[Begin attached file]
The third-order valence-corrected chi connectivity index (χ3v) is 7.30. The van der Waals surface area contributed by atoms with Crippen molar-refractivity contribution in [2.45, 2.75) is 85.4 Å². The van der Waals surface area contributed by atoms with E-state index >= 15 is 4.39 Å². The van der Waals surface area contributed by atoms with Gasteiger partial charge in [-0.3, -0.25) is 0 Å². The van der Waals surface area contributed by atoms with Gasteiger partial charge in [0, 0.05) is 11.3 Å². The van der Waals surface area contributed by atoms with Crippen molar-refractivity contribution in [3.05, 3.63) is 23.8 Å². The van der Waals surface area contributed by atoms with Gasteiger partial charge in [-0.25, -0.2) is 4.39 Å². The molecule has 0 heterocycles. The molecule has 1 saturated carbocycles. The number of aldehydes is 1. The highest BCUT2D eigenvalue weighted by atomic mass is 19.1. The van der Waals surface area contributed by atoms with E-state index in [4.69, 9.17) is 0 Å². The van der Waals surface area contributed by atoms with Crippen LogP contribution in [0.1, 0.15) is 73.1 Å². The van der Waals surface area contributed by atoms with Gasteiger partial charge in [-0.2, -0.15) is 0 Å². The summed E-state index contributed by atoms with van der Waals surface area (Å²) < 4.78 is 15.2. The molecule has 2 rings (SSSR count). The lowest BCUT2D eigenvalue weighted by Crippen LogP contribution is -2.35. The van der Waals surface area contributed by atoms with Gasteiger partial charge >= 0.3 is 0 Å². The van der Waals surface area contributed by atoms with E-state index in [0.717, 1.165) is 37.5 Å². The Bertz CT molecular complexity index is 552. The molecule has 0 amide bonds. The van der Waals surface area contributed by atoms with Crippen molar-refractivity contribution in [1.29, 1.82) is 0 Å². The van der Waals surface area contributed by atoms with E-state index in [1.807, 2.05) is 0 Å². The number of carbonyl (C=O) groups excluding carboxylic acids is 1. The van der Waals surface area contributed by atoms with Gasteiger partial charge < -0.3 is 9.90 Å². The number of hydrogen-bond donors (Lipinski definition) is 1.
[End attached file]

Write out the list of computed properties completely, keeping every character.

The third-order valence-corrected chi connectivity index (χ3v) is 7.30. The van der Waals surface area contributed by atoms with Crippen molar-refractivity contribution in [2.45, 2.75) is 85.4 Å². The van der Waals surface area contributed by atoms with E-state index >= 15 is 4.39 Å². The van der Waals surface area contributed by atoms with Gasteiger partial charge in [-0.3, -0.25) is 0 Å². The van der Waals surface area contributed by atoms with Gasteiger partial charge in [0, 0.05) is 11.3 Å². The van der Waals surface area contributed by atoms with Crippen molar-refractivity contribution in [3.05, 3.63) is 23.8 Å². The van der Waals surface area contributed by atoms with Gasteiger partial charge in [-0.25, -0.2) is 4.39 Å². The molecule has 0 heterocycles. The molecule has 1 saturated carbocycles. The number of aldehydes is 1. The highest BCUT2D eigenvalue weighted by atomic mass is 19.1. The van der Waals surface area contributed by atoms with E-state index in [4.69, 9.17) is 0 Å². The van der Waals surface area contributed by atoms with Crippen LogP contribution in [0.1, 0.15) is 73.1 Å². The van der Waals surface area contributed by atoms with Gasteiger partial charge in [-0.2, -0.15) is 0 Å². The summed E-state index contributed by atoms with van der Waals surface area (Å²) < 4.78 is 15.2. The molecule has 2 rings (SSSR count). The lowest BCUT2D eigenvalue weighted by Crippen LogP contribution is -2.35. The van der Waals surface area contributed by atoms with Gasteiger partial charge >= 0.3 is 0 Å². The van der Waals surface area contributed by atoms with E-state index in [0.717, 1.165) is 37.5 Å². The Bertz CT molecular complexity index is 552. The molecule has 0 amide bonds. The van der Waals surface area contributed by atoms with Crippen molar-refractivity contribution in [1.29, 1.82) is 0 Å². The van der Waals surface area contributed by atoms with E-state index in [1.807, 2.05) is 0 Å². The number of carbonyl (C=O) groups excluding carboxylic acids is 1. The van der Waals surface area contributed by atoms with Gasteiger partial charge < -0.3 is 9.90 Å². The number of hydrogen-bond donors (Lipinski definition) is 1.